And that’s, you know, and again, I could see why that would be a problem myself, trying to do this.

 

Beth Kwiatkowski:      OK.   Thanks, Chris.

 

Operator:               Your next question comes from (Evan Reel) from “In Touch.”

 

(Evan Reel):          Hey, Chris, how’s it going?

 

Chris Harrison:      Hey, man, what’s up?

 

(Evan Reel):          So without giving away, like, any spoilers, how difficult was this decision for Juan Pablo in the end.  Like when you compare it to past seasons, where does Juan Pablo’s deliberating fall on "The Bachelor" scale?

 

Chris Harrison:      The last three weeks were as difficult as we’ve ever had on this show.  Maybe the most difficult.  And I don’t just mean his final choice or the final, you know, how it ends up.  I just mean the way we kind of sailed into this final episode.  You know, at this point it’s really – "The Bachelor", "The Bachelorette" – narrowing it down to two or three amazing people and then it’s, “OK, who fits best in my lifestyle?  What direction do I want to take my life?”

 

                              This was a rockier road, you know, to that final episode for Juan Pablo than I think we’ve ever had. 

 

(Evan Reel):          Yes.  Now it has been kind of rocky for Juan Pablo.  Sharleen, she walked on her own accord and that was someone who Juan Pablo seemed to really have a connection with.  So how jarring is that to the bachelor, in general?  And, like, is it strange for girls to walk out?  Like, is it – how does it affect the bachelor when that happens?

 

Chris Harrison:      It is jarring.  You know, because, you know, something that you really can’t show on TV but we’ve all been there – and that’s why this show is so great and I think it does so well is we can all empathize and we can all understand and relate – is, you know, essentially he was dumped and he got broken up with.  And that hurts your ego and it hurts your confidence.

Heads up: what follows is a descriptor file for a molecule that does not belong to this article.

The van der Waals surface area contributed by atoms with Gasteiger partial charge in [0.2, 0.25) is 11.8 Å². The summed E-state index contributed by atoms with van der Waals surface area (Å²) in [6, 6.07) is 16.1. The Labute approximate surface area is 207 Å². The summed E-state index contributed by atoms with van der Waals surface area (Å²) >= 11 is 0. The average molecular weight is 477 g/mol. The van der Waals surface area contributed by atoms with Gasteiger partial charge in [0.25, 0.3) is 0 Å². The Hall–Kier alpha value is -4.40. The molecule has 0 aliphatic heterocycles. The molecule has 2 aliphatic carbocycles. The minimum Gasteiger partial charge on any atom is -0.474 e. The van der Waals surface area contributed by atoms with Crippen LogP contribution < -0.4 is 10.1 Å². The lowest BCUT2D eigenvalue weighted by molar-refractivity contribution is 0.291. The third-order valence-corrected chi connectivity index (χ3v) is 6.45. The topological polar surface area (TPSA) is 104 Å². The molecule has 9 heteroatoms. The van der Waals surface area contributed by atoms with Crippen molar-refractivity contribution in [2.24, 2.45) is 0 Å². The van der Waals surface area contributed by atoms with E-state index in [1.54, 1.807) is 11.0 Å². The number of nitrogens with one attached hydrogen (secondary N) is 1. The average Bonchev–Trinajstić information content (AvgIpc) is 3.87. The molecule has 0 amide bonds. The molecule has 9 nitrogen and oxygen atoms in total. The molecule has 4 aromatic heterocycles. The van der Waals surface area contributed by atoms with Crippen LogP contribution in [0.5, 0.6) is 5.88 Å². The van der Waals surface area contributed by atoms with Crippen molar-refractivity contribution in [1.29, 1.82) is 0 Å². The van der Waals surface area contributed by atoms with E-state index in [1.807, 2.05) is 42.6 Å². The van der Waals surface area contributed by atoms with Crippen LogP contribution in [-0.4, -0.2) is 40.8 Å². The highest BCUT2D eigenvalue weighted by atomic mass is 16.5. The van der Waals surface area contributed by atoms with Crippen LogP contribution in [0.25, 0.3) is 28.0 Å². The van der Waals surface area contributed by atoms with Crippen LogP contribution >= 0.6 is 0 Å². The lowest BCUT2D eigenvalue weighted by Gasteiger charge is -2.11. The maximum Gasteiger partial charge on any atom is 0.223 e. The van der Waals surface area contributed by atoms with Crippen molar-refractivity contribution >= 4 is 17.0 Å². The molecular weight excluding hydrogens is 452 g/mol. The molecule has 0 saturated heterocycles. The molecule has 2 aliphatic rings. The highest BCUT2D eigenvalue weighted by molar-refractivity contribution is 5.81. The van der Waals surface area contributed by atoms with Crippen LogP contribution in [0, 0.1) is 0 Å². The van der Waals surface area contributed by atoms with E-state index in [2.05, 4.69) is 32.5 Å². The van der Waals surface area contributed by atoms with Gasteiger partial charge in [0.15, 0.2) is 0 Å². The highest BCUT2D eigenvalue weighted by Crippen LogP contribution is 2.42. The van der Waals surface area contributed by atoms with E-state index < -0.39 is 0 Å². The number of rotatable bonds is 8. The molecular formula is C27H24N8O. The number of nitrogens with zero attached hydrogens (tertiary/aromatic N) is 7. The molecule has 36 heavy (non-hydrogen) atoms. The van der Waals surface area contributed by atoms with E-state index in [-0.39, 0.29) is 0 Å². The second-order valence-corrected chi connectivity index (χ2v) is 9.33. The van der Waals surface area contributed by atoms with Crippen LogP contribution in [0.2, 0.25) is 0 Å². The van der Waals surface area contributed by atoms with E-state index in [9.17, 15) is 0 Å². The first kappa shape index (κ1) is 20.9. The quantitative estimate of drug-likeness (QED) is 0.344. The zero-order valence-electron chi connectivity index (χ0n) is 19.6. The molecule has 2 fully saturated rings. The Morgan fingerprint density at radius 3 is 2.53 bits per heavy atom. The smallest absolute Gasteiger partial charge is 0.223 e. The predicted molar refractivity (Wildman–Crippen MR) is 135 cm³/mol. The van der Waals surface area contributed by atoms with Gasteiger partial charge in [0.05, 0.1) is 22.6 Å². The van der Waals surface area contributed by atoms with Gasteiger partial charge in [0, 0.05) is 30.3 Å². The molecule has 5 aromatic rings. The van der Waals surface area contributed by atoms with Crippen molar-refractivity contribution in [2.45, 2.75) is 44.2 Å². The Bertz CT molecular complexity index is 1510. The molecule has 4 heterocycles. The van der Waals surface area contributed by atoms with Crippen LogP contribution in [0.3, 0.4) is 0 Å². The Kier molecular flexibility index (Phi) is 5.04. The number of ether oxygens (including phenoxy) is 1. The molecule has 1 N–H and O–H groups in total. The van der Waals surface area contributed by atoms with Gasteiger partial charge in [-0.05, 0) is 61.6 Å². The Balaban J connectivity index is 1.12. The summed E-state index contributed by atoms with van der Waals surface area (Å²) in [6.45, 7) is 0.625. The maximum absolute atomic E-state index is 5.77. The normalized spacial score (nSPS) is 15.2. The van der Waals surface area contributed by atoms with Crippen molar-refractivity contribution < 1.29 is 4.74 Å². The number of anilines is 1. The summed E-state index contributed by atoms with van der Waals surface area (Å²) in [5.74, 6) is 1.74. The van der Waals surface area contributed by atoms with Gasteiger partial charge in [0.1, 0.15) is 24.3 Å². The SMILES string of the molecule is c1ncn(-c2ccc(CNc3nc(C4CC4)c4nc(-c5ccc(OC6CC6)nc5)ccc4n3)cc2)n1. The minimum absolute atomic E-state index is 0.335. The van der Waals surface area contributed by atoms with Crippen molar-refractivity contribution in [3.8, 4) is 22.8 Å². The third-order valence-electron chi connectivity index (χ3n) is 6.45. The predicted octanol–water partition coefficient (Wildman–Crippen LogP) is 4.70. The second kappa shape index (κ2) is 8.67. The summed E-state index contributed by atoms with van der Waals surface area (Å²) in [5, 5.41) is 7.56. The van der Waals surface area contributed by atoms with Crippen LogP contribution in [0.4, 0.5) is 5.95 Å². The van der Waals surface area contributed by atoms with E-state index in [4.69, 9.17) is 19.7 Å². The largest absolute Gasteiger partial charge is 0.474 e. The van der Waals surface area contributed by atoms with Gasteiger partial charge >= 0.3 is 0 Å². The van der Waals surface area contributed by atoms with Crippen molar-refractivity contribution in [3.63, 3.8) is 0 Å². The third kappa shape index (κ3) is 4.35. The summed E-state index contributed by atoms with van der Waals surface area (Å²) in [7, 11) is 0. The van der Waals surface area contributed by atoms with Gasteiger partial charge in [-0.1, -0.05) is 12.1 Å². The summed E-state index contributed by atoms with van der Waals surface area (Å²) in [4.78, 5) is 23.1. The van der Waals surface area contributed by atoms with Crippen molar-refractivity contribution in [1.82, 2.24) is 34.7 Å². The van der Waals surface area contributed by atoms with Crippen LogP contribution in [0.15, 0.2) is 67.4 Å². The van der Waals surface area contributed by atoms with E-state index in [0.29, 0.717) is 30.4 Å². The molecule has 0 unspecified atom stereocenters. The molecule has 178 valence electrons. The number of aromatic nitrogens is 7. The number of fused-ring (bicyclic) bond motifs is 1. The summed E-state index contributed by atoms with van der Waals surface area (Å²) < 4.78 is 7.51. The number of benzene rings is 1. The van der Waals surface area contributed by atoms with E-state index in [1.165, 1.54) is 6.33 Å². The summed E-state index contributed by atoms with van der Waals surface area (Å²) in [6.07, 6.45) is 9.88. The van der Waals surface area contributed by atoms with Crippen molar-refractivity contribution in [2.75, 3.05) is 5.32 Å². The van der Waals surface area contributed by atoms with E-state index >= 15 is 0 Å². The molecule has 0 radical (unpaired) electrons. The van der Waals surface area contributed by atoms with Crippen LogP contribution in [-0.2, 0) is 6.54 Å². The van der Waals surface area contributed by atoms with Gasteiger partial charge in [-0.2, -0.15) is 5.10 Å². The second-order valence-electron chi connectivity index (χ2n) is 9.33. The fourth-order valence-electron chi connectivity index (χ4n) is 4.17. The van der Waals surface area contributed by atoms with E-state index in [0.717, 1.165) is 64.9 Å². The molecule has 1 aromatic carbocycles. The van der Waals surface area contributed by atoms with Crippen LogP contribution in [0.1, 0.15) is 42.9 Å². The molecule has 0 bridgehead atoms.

I mean, it hurts, you know, all those things and all those insecurities that we all have – whether we show them and talk about them or not – all of a sudden comes to the surface.  And it makes you question everything.  And he is in the middle of all these other great relationships but, of course, you know, he’s only human to then think, “Wait, you know, could all these women be leaving?” and “Do they really love me and do I love them and where is this going?” 

 

                              And so it does rock the foundation of everything he has right now.  Again, that’s – I think what makes the show so relatable is we’ve all kind of fallen for that person that didn’t fall for us. 

 

(Evan Reel):          Right.  Great.  Thank you so much.

 

Operator:               Your next question comes from Alli Rosenbloom from “Us Weekly.”

 

Alli Rosenbloom:    Hi, Chris.

 

Chris Harrison:      Hello, Alli. 

 

Alli Rosenbloom:    Hi.  So Sharleen left on Monday’s episode and we report in our new issue that another woman leaves during the (fantasy-suite) episode.  Why do you think women are leaving so late in the process?  Were they just not compatible with Juan Pablo?

 

Chris Harrison:      Well, I mean, I can speak to, you know, to Sharleen.  And, you know, how she feels.  And one – I think the great thing about the show – and I say that a lot, “one of the great things about this show” – but one of the things that always has stood out to me is the show’s not predicated on the fact that life is perfect, relationships are perfect, and it’s one big happy fairytale.  Because that’s not how it works. 

 

                              And it’s not just the bachelor or the bachelorette that holds the power.  And I’ve paid that lip service before where I say it’s a two way street or, you know, so on.  But it’s true that, you know, while Juan Pablo does hold the roses, so to speak, that doesn’t mean that these women are just, you know, doe-eyed followers that are going to do as he says.

 

                              I mean, Sharleen’s an amazingly smart, articulate woman and she expects a lot out of a man.  She wasn’t getting that, in her opinion, and she wants more – or at least different.  And she decided to leave.  I love the fact that a) we showed that from night one – that she was not sure about him or this process – and then b) we showed at the end, “Hey, I’m outta here.  This isn’t for me.”